From Ballot-Boxes to Barracks: Votes, Institutions, and Post-Election Coups

Journal of Peace Research, Forthcoming

43 Pages Posted: 29 Jan 2018 Last revised: 12 May 2018

See all articles by Arturas Rozenas

Arturas Rozenas

New York University (NYU) - Wilf Family Department of Politics

Sean Zeigler

RAND Corporation - Washington DC Offices

Date Written: January 20, 2018

Abstract

The military often intervenes in politics shortly after elections. This might be because election results reveal information about the ease with which a coup can succeed. Would-be coup perpetrators use this information to infer whether the incumbent can be removed from office without provoking popular unrest. We argue that the informational content of elections depends on the electoral rules that translate votes into seats. In electoral systems that incentivize strategic voting, election returns are less informative about the distribution of political support than in electoral systems that incentivize sincere voting. An extensive battery of statistical tests shows that vote-shares of election winners do not predict coup attempts in plurality systems, which encourage strategic voting, but they do predict coup attempts in non-plurality electoral systems, which do not encourage strategic voting. Thus, incumbents who have performed well in elections face a lower risk of coup attempts, but only in institutional environments where voting results are highly informative about the distribution of political support. We apply this logic to illuminate the decisions of the military to intervene into politics during the famous failed 1936 coup in Spain and the successful 1973 coup in Chile.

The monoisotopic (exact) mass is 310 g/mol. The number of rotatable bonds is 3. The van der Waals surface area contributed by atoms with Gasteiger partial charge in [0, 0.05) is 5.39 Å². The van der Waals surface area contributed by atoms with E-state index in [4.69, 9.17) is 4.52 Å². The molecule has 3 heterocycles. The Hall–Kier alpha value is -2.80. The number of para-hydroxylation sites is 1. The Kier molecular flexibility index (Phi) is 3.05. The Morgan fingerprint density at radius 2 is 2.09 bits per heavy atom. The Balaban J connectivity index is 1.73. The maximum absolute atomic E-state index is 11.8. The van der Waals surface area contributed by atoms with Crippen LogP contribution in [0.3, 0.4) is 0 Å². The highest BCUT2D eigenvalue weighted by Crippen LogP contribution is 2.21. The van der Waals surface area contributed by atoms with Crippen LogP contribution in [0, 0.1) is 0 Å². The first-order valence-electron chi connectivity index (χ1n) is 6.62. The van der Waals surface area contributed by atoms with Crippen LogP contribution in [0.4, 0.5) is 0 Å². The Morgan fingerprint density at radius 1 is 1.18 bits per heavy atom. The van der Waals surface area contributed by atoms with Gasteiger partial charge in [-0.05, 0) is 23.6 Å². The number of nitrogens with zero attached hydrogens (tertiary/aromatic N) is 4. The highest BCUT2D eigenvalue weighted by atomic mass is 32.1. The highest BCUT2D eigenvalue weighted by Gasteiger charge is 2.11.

Keywords: coup, elections, institutions, military

Suggested Citation

Rozenas, Arturas and Zeigler, Sean, From Ballot-Boxes to Barracks: Votes, Institutions, and Post-Election Coups (January 20, 2018). Journal of Peace Research, Forthcoming. Available at SSRN: https://ssrn.com/abstract=3106041 or http://dx.doi.org/10.2139/ssrn.3106041

Arturas Rozenas (Contact Author)

New York University (NYU) - Wilf Family Department of Politics ( email )

19 West 4
New York, NY 10012
United States

Sean Zeigler

RAND Corporation - Washington DC Offices ( email )

1333 H Street, N.W.
Washington, DC 20005-4707
United States

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